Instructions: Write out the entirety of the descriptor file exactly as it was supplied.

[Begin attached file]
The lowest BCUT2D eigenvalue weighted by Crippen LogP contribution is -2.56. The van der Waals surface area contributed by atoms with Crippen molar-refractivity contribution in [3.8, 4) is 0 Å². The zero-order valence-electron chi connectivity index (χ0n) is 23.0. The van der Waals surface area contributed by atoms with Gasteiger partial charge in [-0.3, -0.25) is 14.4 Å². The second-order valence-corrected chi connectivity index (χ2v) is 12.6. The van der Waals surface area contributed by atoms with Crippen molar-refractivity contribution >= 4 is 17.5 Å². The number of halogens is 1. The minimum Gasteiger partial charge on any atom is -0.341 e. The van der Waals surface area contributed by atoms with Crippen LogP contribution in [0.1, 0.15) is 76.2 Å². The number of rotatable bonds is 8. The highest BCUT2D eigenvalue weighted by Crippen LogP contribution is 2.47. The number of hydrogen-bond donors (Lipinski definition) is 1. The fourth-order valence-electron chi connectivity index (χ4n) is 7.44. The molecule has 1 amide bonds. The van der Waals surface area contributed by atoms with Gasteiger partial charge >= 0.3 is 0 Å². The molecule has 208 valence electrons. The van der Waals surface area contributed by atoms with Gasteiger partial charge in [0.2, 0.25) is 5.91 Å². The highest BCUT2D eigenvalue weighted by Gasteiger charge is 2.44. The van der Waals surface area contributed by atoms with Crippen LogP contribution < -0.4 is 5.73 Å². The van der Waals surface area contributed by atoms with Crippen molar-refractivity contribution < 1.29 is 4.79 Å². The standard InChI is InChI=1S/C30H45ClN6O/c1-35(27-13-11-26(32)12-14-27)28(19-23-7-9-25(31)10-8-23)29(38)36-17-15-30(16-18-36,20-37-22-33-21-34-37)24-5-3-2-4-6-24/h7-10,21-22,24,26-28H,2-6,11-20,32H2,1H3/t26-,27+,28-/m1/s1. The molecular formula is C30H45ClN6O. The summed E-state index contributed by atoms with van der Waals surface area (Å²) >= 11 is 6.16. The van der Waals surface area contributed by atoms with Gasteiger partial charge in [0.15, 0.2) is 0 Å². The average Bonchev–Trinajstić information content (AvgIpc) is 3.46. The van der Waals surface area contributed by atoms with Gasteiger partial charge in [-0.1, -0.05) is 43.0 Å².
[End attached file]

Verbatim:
The lowest BCUT2D eigenvalue weighted by Crippen LogP contribution is -2.56. The van der Waals surface area contributed by atoms with Crippen molar-refractivity contribution in [3.8, 4) is 0 Å². The zero-order valence-electron chi connectivity index (χ0n) is 23.0. The van der Waals surface area contributed by atoms with Gasteiger partial charge in [-0.3, -0.25) is 14.4 Å². The second-order valence-corrected chi connectivity index (χ2v) is 12.6. The van der Waals surface area contributed by atoms with Crippen molar-refractivity contribution >= 4 is 17.5 Å². The number of halogens is 1. The minimum Gasteiger partial charge on any atom is -0.341 e. The van der Waals surface area contributed by atoms with Crippen LogP contribution in [0.1, 0.15) is 76.2 Å². The number of rotatable bonds is 8. The highest BCUT2D eigenvalue weighted by Crippen LogP contribution is 2.47. The number of hydrogen-bond donors (Lipinski definition) is 1. The fourth-order valence-electron chi connectivity index (χ4n) is 7.44. The molecule has 1 amide bonds. The van der Waals surface area contributed by atoms with Gasteiger partial charge >= 0.3 is 0 Å². The molecule has 208 valence electrons. The van der Waals surface area contributed by atoms with Gasteiger partial charge in [0.2, 0.25) is 5.91 Å². The highest BCUT2D eigenvalue weighted by Gasteiger charge is 2.44. The van der Waals surface area contributed by atoms with Crippen LogP contribution < -0.4 is 5.73 Å². The van der Waals surface area contributed by atoms with Crippen molar-refractivity contribution < 1.29 is 4.79 Å². The standard InChI is InChI=1S/C30H45ClN6O/c1-35(27-13-11-26(32)12-14-27)28(19-23-7-9-25(31)10-8-23)29(38)36-17-15-30(16-18-36,20-37-22-33-21-34-37)24-5-3-2-4-6-24/h7-10,21-22,24,26-28H,2-6,11-20,32H2,1H3/t26-,27+,28-/m1/s1. The molecular formula is C30H45ClN6O. The summed E-state index contributed by atoms with van der Waals surface area (Å²) >= 11 is 6.16. The van der Waals surface area contributed by atoms with Gasteiger partial charge in [0.15, 0.2) is 0 Å². The average Bonchev–Trinajstić information content (AvgIpc) is 3.46. The van der Waals surface area contributed by atoms with Gasteiger partial charge in [-0.1, -0.05) is 43.0 Å².